In 1931, the first television program was broadcast in Belgium by the INR-NIR. After the establishment of RTBF and BRTN, each public service broadcasting institution had a monopoly in their respective markets. But the high penetration of cable television, which started to replace terrestrial reception in the late 1950s, allowed the broadcast of over 20 foreign television stations, most notably from the Netherlands, Germany and France. This ensured competitive pressure on the public service television and opened up a debate for breaking up the public monopoly (pressured by European policy). In 1981, a new law allowed for the presence of pay-TV, regional television and, most importantly, private television in both Wallonia and Flanders. However, it took six years for Wallonia and eight years to Flanders to install a private competitor to the public monopoly.

In 1989, Vlaamse Televisie Maatschappij (VTM) became the first Flemish commercial broadcaster. The Flemish Government required that at least 51 percent of the shares would be owned by newspaper publishers. The European Commission later protested against this requirement, calling it a form of obliged cross-ownership. In reality, newspaper organisations came to control 100 percent of the capital of VTM (nowadays 100% owned by De Persgroep). In the following years, other channels such as VT4 and Ka2 entered the market. As a result of this ‘new’ competition, the market share of the BRTN, which was rebranded into VRT, shrank spectacularly. In order to give the organisation more autonomy from the government, a system of management contracts was introduced, giving VRT more weapons to address the increased competition. Using new management and marketing techniques, VRT was able to reclaim a part of its market share and has been the market leader with één (first channel) since 2008. As of today, VRT commands a 38.5 percent market share. Main competitor Medialaan, which owns generalist channel VTM and thematic channels Vitaya, CAZ and Q2 and children channels Cadet and VTMKZoom, accounts for 31.6 percent of the market.

In 2014, De Vijver, the other main commercial broadcaster operating VIER (7.8 percent) and VIJF (4 percent), was purchased by cable operator Telenet, a subsidiary of U.S. cable giant Liberty Global. With the purchase, Telenet controls the entire audiovisual value chain: it owns Flanders’ best known production company Woestijnvis and the second commercial channel VIER. Telenet is also the largest pay-TV operator (about 85 percent of all connections), holds the most attractive sports and movie rights, controls about 50 percent of all internet connections and some 25 percent of mobile telephone users, resulting in an unprecedented accumulation of market power (Evens, 2014). Telecom incumbent Proximus (formerly Belgacom) is a distant runner-up on the market for digital television services, which has a penetration of about 90 percent of Flemish households.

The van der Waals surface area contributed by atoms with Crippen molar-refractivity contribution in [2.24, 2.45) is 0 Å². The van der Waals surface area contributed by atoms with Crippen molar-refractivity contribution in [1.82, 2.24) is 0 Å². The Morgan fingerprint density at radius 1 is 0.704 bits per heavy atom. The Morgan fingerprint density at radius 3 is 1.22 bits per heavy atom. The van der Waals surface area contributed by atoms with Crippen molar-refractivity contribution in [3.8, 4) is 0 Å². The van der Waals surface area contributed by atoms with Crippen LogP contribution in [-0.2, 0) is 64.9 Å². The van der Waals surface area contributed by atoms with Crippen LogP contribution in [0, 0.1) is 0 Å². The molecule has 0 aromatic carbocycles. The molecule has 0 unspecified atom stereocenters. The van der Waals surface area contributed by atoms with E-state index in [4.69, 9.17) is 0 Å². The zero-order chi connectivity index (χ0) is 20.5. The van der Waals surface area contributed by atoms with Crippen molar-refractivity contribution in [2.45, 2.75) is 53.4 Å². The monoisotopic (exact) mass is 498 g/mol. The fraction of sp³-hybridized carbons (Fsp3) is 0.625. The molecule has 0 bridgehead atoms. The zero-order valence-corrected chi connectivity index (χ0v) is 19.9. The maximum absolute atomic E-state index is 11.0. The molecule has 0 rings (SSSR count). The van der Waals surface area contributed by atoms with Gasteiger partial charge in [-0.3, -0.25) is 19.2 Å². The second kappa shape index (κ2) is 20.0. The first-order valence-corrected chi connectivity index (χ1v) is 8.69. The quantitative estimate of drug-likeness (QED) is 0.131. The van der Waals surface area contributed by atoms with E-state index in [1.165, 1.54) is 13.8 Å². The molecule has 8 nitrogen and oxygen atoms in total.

Walloon public broadcaster RTBF was challenged by a commercial competitor (RTL-TVI) as early as1987. Like its Flemish counterpart VTM, RTL-TVI was, at least partially, owned by newspaper publishers via Audiopresse (today, only Groupe Rossel participates), which has a minority share of 34 percent in RTL-TVi. The remaining shares are with the Luxemburg media conglomerate Groupe RTL/Bertelsmann, which also operates Club RTL (3.5 percent) and Plug RTL (2.7 percent). Officially a Luxemburg channel, RTL-TVI is the market leader with 19 percent. In addition, French channels, most notably TF1 (15.5 percent), France 2 (7.1 percent) and France 3 (4.9 percent), are very successful in the audience market of Wallonia. In contrast to Flanders, the public service broadcaster plays only a minor role in the television market: the combined market share of La Une and La Deux accounts for only 20.5 percent. However, there are signs that RTBF still is not yet fully depoliticised, which hampers its ability to compete with foreign channels (both in radio and television). The Walloon market for digital television services is divided between Proximus and VOO. Telecom incumbent Proximus was the first provider in 2005, but after consolidating most of the independent cable operators, VOO has become the leading television provider. VOO is part of Publifin and also owns pay-TV channels BeTV, which hold the rights to the Belgian football league. Similar to Proximus, which operates in both parts of the country, VOO provides quadruple play services (television, telephony, internet and mobile all-in-one). Rumour has it that Telenet and VOO, active in Flanders and Wallonia respectively, would like to merge operations in order to provide a national quadruple play offering.